The European Union on Wednesday proposed changing the bloc’s capital rules for insurers to unlock 120 billion euros ($ 141 billion) to fix an economy hit by COVID and to meet climate goals without eroding protection for insured.
Britain, home to the world’s largest commercial insurance market and left the EU last December, has also started reviewing capital rules known as Solvency II. He will examine how the changes in Brussels could affect London’s competitiveness.
The EU has also proposed a framework for the swift and orderly closure of ailing insurers to avoid destabilizing the financial system, mirroring a similar move with banks in the wake of the global financial crisis that led to the bailout of taxpayers. .
Anticipating fears that it will reverse the rules, the EU has said Solvency II will remain the “gold standard”.
“This is not a revolutionary change, it is gradual but important changes,” European Financial Services Commissioner Mairead McGuinness told reporters.
“This is not a freebie for the insurance industry.”
Solvency II capital rules were introduced for the € 10.4 trillion sector in 2016 and are applied by insurers like Allianz, Generali and AXA.
They were due for routine review, but the need to rebuild a pandemic-stricken economy and invest in green infrastructure to meet net zero-carbon goals added a sense of urgency.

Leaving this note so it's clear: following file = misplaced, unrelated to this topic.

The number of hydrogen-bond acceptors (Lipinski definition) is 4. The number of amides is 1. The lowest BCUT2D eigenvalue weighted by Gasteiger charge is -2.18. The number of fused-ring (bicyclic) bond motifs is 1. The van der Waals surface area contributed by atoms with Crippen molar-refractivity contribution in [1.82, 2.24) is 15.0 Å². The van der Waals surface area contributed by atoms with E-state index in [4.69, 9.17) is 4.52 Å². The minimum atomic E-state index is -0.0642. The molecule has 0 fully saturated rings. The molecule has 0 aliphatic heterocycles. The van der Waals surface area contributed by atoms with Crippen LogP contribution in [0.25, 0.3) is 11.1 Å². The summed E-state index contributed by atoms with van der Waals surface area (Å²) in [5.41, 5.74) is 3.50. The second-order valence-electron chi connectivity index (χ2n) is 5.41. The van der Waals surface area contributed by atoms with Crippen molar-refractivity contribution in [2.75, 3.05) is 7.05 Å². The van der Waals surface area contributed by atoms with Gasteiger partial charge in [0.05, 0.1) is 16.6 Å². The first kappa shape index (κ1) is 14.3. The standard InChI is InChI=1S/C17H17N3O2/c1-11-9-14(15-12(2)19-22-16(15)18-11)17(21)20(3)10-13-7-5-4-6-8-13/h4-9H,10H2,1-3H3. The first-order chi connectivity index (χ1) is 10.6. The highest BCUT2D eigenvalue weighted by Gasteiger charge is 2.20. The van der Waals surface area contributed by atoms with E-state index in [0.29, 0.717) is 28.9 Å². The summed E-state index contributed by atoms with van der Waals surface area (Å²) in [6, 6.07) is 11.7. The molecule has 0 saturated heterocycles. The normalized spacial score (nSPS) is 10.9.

The persistence of very low interest rates undermining insurers’ business models also needed to be addressed, as well as the need to better tailor Solvency II rules to smaller and less risky insurers.
The rule changes, which require the approval of EU states and the European Parliament, would free up € 90 billion in the short term and an additional € 30 billion in the long term.
Sven Giegold, member of the German Green Party in the European Parliament, said the proposals went in the “wrong direction” by ignoring advice from EU regulators, and maintained or even extended “lobby-induced” exceptions to the rules .
Olav Jones, deputy managing director of Insurance Europe, an industry body, said he welcomed the EU’s recognition of the need to reduce capital requirements, but that only a “significant and permanent” reduction capital would allow insurers to increase their support to the economy and regain the world’s competitiveness.
Brussels has proposed to mitigate the impact of what is known as the volatility adjustment, which mitigates the impact of short-term market movements on the solvency of insurers.
He also wants to make it easier for insurers to benefit from preferential capital treatment worth around € 10.5 billion by investing in long-term assets to green the economy.
The risk margin, or the money needed to transfer the business to another business in the event of a crisis, will also be reduced.
The EU’s insurance watchdog, EIOPA, will conduct centralized climate stress testing of the industry, with insurers also required to conduct long-term climate scenario analysis, he said.
The Commission decided not to propose an EU-wide harmonization of national insurance guarantee schemes, saying this could lead to significant costs for insurers and that it was necessary to focus on economic recovery .
($ 1 = 0.8524 euros) (Reporting by Huw Jones; editing by Alexandra Hudson)
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